The NFL’s Seattle Seahawks have decided against hiring Colin Kaepernick as a back-up quarterback reportedly because he refused to promise to stand during the national anthem.
Kaepernick received notoriety for initiating the national anthem protest movement, when he was a quarterback with the San Francisco 49ers, that swept the country over the last two years.
He has been a free agent since 2016, as all NFL teams have refused to sign him — almost certainly due to his refusal to stand during the anthem.
“I’d be shocked if he ended up back in the league, and I think this is just the latest example of it,” he said on “First Take.” “They were willing to let him back in if he were willing to say that he wouldn’t kneel again. He has not been willing to say that.”
No team has signed Kaepernick since he became a free agent in March 2017 after leading the take-a-knee protests as a player for the San Francisco 49ers.
The NFL’s regular-season ratings dropped by about 9.7 percent in 2017 regular season and 9 percent in 2016 over the previous year, a decline blamed in part on fan outrage over the refusal by some players to stand for the national anthem.
Even some who supported the anthem protests admit that Seattle is doing nothing wrong by refusing to hire Kaepernick:
So the Seahawks asked Colin Kaepernick what his social-activism plans were, he said he didn’t know, the team postponed a workout as a result, and just like that the most polarizing sports story of the century refilled its gas tank.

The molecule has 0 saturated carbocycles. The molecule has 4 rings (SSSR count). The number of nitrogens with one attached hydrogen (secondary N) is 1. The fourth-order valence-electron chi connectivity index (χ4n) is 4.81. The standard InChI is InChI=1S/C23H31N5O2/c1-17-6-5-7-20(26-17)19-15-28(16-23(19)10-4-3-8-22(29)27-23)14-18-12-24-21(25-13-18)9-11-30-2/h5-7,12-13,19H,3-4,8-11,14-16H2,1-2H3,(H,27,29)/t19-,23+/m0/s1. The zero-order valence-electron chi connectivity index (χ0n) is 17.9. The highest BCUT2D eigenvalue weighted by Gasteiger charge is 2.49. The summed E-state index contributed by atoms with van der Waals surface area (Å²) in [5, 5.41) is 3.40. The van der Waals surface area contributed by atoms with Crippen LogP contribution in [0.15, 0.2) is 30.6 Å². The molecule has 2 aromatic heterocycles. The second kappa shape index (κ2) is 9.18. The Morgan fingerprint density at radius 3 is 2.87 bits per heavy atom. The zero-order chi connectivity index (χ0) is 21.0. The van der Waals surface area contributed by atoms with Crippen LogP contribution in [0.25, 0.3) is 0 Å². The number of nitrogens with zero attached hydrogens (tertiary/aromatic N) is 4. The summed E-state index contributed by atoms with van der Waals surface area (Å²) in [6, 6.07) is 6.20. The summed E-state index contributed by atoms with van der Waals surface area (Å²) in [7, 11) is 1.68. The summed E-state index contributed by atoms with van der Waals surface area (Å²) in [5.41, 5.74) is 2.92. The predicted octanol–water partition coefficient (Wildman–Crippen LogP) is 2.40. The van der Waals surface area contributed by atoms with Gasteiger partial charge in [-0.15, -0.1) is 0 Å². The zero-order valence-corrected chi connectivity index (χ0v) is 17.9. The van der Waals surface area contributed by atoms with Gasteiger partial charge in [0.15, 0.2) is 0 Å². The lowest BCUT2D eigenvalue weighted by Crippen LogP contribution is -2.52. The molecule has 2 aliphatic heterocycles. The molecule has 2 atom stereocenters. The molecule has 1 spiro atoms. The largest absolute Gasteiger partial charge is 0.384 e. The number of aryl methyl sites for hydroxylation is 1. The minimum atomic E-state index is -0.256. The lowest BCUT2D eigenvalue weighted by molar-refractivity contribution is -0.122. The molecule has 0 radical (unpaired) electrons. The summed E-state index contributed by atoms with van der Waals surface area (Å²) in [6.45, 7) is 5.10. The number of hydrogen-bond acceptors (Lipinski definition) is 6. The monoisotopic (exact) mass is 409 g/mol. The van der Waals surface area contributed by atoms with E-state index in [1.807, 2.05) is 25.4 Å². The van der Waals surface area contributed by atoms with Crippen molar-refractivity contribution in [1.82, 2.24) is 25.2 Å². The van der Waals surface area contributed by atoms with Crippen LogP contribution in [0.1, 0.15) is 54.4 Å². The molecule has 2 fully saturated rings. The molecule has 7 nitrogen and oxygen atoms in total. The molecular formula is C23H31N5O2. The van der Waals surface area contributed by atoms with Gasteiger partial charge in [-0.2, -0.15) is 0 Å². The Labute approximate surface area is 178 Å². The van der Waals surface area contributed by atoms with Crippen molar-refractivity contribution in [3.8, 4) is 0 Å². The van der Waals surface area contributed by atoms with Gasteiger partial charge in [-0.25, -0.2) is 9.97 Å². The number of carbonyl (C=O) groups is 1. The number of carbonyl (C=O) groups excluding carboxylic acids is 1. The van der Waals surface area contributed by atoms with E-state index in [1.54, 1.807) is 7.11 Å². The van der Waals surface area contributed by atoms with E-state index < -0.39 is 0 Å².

Pundits are sounding off. Cries of injustice swirl social media. The NFL once again is mired in controversy.
But it shouldn’t be — because the Seahawks did nothing wrong.
Given today’s accusatory climate, I should probably offer some background before writing any further. In 2016, I supported Kaepernick’s choice to kneel during the national anthem, arguing that controversy is the most efficient means of getting attention. I later wrote a column that Kaepernick’s activism shouldn’t keep teams from hiring him, and then another column that he would be an ideal fit as Russell Wilson’s backup.
I never thought a protester with a clean record should be blacklisted while a few dozen NFL players are arrested every year. But it doesn’t matter what I think. If you’re an NFL team owner, it mainly matters what your fans and players think.
Despite cries from the usual suspects that this is “censorship” — a ridiculous notion by ignoramuses who wouldn’t know “censorship” if it bit them in the butt — the bottom line is that Kaepernick is perfectly free to protest to his heart’s content. He just can’t do it when he’s getting paid by an NFL team whose existence is directly tied to the goodwill of football fans, sponsors, and advertisers. The anthem protest negatively affects that goodwill. Ergo, an NFL team will not deliberately hire someone whose actions, no matter how noble they are considered by some, bring the image of a corporation down.
Why is this concept so difficult for some to understand? Colin Kaepernick would almost certainly be hired by someone as a backup quarterback given his NFL experience and limited, but adequate skills as a football player, except for his insistence that he and other protesters are above such petty considerations like money, brand, and image and should be embraced for their social conscience.